The one-of-a-kind doll seems to wreak its share of controversy among the new generation of collectors who grew up coddling mass produced plastic and vinyl dolls. Even the majority of antique dolls (Bru, Jumeau, Simon & Halbig, Armand Marseille, etc.) are merely old re productions. The only attributes that differentiate one doll from the other is the painting of features (eyebrows, eyelashes, lips), facial coloring (eye shadow, cheek rouge), wig styles/colors, and clothing. (Bisque quality determines the overall value of the doll.)
One-of-a-kind dolls date to ancient times, and have been found in the tombs of the deceased. When a child desired a doll, a parent ” if not wealthy ” made one from whatever was at hand: seashells, nuts, a corncob, an old stocking, or shoe. If a parent or relative had talent, the doll might be whittled from a piece of wood or a stick. Dolls that collectors label “Queen Annes” are actually one-of-a-kind carvings, as are the later peg-woodens. Many of the creche figures were made of carved wood, as were other church figures and “effigies” of a portrait nature. Some effigies were carved from a block of wax. These effigies were likenesses of the departed and placed either in the casket or displayed in the church. All of these antiquated doll types have become priceless collector items and learning tools, relating history with realism.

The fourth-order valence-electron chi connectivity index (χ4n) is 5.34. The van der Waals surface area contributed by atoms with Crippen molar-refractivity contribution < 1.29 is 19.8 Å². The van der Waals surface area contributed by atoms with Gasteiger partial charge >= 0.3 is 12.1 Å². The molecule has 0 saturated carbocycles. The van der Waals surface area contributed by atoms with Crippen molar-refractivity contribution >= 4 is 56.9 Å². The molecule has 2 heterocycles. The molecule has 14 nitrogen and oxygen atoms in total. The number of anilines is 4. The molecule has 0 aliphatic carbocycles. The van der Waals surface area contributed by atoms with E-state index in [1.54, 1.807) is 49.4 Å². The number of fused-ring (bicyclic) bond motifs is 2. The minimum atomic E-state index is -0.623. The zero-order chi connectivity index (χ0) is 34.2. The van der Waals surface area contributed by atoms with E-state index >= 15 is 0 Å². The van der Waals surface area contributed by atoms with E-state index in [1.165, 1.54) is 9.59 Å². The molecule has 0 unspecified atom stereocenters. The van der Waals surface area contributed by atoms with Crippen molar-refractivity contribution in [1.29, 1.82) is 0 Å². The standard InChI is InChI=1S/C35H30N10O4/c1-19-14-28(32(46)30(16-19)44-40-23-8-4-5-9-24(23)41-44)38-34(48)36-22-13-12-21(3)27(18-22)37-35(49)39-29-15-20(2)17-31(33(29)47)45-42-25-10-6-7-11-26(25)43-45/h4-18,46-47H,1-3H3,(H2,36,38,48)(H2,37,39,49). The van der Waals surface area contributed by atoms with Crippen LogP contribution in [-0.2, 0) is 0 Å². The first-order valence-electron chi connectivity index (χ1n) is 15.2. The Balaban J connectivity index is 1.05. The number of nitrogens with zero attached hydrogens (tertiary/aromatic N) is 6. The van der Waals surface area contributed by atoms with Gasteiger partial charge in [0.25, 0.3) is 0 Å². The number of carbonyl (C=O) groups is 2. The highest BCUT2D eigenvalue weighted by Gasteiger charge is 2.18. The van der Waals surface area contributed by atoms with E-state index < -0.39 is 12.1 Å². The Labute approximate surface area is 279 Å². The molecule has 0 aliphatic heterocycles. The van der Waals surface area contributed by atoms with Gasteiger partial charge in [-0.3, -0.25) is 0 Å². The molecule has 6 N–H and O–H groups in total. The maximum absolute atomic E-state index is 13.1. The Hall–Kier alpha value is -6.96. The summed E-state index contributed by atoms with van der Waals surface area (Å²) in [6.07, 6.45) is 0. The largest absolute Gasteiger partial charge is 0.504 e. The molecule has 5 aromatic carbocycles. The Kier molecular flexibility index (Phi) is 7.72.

A one-off doll can be the first doll poured from a mold, providing no other dolls are duplicated from the same mold. Most often, however, the doll is sculpted from a self-hardening clay, molded from cloth, or whittled from wood. A true one-off must have all of its original parts (legs, arms, body) fashioned just for that particular head. In the past, painted eyes and carved/painted hair was favored in lieu of inset eyes and a wig, but that dogma no longer applies, since glass or acrylic eyes and a quality handmade wig enhance the beauty of the artwork and magically bring it to life. Handmade clothing is p referable to machine sewn, and natural (or antique) fabrics are preferable to synthetics. The long hours of labor required to create such a doll, automatically makes it more costly and valuable than a common mass-produced piece.
In centuries past, one-off dolls, being so labor intensive, were fashioned solely for the amusement of the well-to-do or royalty, and the dolls (usually commissioned) were highly regarded and displayed midst luxurious surroundings in a boudoir or salon. Even the artist himself (men made most of the dolls) was held in high esteem.
In the superstitious Victoria era, a unique one-off doll was made by means of a “death mask.” A mold was taken from the face of the deceased infant or child, and the substance from which the face was cast was attached to a modeled clay bust that included the rear of the head, neck, and shoulders. In turn, this “shoulderhead” was cast into a mold into which wax was poured. The wax shoulderhead was then attached to a cloth body, given limbs, and dressed in the clothing of the deceased. (Eye sockets w e re either cut out and inset with glass eyes or left in the “sleeping” stage.) The author has owned these lifesize effigy dolls, and found them too realistic for comfort.
The cheaper-priced, mass-produced bisque-headed dolls manufactured in the Orient by the carload, and the plastic “fashion” dolls of recent vintage, have almost obscured the magic and genius of that which was and is being made entirely by hand. But, in the long haul, when all the fanfare of the present is merely a whisper in the winds of time, it will be the rare and unusual that shine the brightest midst the flotsam.